“In my line of work, how often do you think I tell people my name, Tia?” he snapped, irritation coming through loud and clear.
It amused me, satisfied something in me I hadn’t even known existed and I found myself giving him a look of wide-eyed confusion and the sort of puzzled smile Bianca liked to give people when she was about to teach them a lesson in what she called Smart-Ass 101. “I really couldn’t say because I’m not familiar with your line of work, Mr.…?”
He snarled, then abruptly started to laugh. “You hid that sarcastic bitch very well. Call me Spectre.”
“Is that a first or last name?”
“Neither.” He shot me a level look. “And I expect you know it.”
Instead of answering, I looked back out the window. I did it in time to see a sign, green and white, marked with the upcoming cities. “Where are we going?”
“I’d rather not tell you that,” he said softly.
A headache started to pulse behind my eyes and I pinched the bridge of my nose.
“When are you going to let me call my brother?”
“I have a secure sat phone at our target destination. I’ll call him from there and you can speak to him briefly.” He shot me a narrow look before returning his attention back to the road. “You’re not allowed to give him any information about where we are. I’ll end the call the second you try.”
“Perhaps you should try couching that in some other terms, Casper,” I said sharply. “I don’t respond to not allowed very well.”
He was quiet for a long, long moment, so long that I shifted in my seat to give him a wary look. He had a puzzled frown on his face and after a few seconds, he asked, “Why did you call me Casper?”
“Spectre…ghost.” I waved at him.
“I’m not following.”
I blinked. “Are you serious?”
“Why wouldn’t I be? What does Spectre, or ghost, have to do with the name Casper?”
“Were you dropped onto this planet by aliens?” I asked. “Or have you never seen cartoons before?”
My first comment had teased the start of a smile from him, but by the time I finished talking, the smile had faded. And unless I was mistaken, there was a faint but unmistakable tension now, in the strong line of his lean shoulders, in the forearms, left bare by the rolled-up sleeves of a plain denim workshirt.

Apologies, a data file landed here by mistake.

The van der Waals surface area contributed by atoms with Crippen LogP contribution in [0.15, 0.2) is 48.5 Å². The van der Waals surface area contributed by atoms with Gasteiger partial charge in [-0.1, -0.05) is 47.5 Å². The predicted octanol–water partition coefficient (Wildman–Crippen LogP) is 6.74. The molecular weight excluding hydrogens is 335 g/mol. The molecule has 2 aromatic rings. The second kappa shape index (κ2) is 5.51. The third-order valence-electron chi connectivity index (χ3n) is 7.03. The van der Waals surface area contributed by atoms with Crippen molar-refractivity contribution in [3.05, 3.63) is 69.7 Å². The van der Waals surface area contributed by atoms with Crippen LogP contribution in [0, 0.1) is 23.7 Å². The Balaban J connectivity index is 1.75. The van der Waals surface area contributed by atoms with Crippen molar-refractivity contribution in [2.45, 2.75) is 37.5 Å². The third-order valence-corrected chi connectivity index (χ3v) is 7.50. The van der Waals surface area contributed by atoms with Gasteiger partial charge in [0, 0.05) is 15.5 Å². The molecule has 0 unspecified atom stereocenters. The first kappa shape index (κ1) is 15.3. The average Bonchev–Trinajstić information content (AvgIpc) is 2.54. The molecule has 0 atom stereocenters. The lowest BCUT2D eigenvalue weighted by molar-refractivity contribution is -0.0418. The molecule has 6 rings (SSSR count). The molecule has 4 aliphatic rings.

“My childhood didn’t allow much time to indulge in cartoons, I’m afraid,” he said.
There were entire untold stories there, delivered in those simple words, in his bland, emotionless voice.
But for some reason, they left a strange ache in my chest. No, I told myself. He can’t make things in your chest ache, damn it.
“That’s kind of sad. Explains a lot, though.”
I directed my attention back to the front window and stared at the filthy back doors of a semitruck. Somebody had scrawled a giant smiley face through the dirt. Casually, I looked at the license plate and committed it to memory, then noted the time on the clock. It wasn’t much of a reference point but if I could get enough licenses stored in my memory, and a rough idea of the time, I’d have something to give my brother. I didn’t know how I’d pass the information on, but I’d worry about that later. Right now, I needed to focus on creating a moving path of breadcrumbs across the middle of America.
“What does it explain?”
His voice distracted me. Irritated, I looked away from the green Hyundai I’d picked out even as I’d tried to more carefully form a plan. Still in its abstract, the idea fell apart and I scowled at him. “What?”
“The cartoons I’ve never watched. What does it explain?”
This time there was something in his voice, an odd, almost wistful sort of curiosity and damn if that didn’t make that ache in my chest expand. Irritated even more, I crossed my arms over my chest and glared at the filthy semi with enough intensity that my will alone should have melted through the steel.
“That’s easy. It explains why you have more in common with a droid than a person. What kind of kid doesn’t have time to indulge in cartoons? Was your daddy too busy trying to build you into the ultimate assassin or something?”
Spectre’s mouth tightened. “No, Tia. His intentions were to make me into the ultimate monster. That’s even worse than an assassin.”
The ache in my chest was gone now, replaced by an awful cold.
I wished I hadn’t flung that last bit out at him. But it was too late to take it back.